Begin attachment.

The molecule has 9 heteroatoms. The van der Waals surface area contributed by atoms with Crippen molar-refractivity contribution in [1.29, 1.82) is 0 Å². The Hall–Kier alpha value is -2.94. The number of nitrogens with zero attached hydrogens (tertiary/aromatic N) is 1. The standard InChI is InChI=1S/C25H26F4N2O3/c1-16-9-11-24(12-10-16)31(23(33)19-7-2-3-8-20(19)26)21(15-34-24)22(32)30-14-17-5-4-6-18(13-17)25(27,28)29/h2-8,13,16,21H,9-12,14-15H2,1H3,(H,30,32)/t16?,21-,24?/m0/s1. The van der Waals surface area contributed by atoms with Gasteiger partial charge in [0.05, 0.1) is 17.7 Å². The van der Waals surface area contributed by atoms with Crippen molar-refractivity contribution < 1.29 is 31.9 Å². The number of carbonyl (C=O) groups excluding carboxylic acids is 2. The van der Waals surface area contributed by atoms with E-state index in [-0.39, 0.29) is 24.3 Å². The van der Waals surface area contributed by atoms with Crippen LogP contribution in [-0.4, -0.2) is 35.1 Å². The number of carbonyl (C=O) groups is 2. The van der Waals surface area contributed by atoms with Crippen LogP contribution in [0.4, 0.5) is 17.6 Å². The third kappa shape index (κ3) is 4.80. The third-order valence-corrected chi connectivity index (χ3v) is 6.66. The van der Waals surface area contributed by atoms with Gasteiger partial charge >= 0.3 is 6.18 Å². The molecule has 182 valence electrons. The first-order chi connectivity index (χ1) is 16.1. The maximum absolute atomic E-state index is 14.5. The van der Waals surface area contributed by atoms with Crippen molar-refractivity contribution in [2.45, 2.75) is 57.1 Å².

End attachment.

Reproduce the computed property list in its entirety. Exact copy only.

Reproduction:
The molecule has 9 heteroatoms. The van der Waals surface area contributed by atoms with Crippen molar-refractivity contribution in [1.29, 1.82) is 0 Å². The Hall–Kier alpha value is -2.94. The number of nitrogens with zero attached hydrogens (tertiary/aromatic N) is 1. The standard InChI is InChI=1S/C25H26F4N2O3/c1-16-9-11-24(12-10-16)31(23(33)19-7-2-3-8-20(19)26)21(15-34-24)22(32)30-14-17-5-4-6-18(13-17)25(27,28)29/h2-8,13,16,21H,9-12,14-15H2,1H3,(H,30,32)/t16?,21-,24?/m0/s1. The van der Waals surface area contributed by atoms with Gasteiger partial charge in [0.05, 0.1) is 17.7 Å². The van der Waals surface area contributed by atoms with Crippen molar-refractivity contribution < 1.29 is 31.9 Å². The number of carbonyl (C=O) groups excluding carboxylic acids is 2. The van der Waals surface area contributed by atoms with E-state index in [-0.39, 0.29) is 24.3 Å². The van der Waals surface area contributed by atoms with Crippen LogP contribution in [-0.4, -0.2) is 35.1 Å². The number of carbonyl (C=O) groups is 2. The van der Waals surface area contributed by atoms with Crippen LogP contribution in [0.4, 0.5) is 17.6 Å². The third kappa shape index (κ3) is 4.80. The third-order valence-corrected chi connectivity index (χ3v) is 6.66. The van der Waals surface area contributed by atoms with Gasteiger partial charge >= 0.3 is 6.18 Å². The molecule has 182 valence electrons. The first-order chi connectivity index (χ1) is 16.1. The maximum absolute atomic E-state index is 14.5. The van der Waals surface area contributed by atoms with Crippen molar-refractivity contribution in [2.45, 2.75) is 57.1 Å².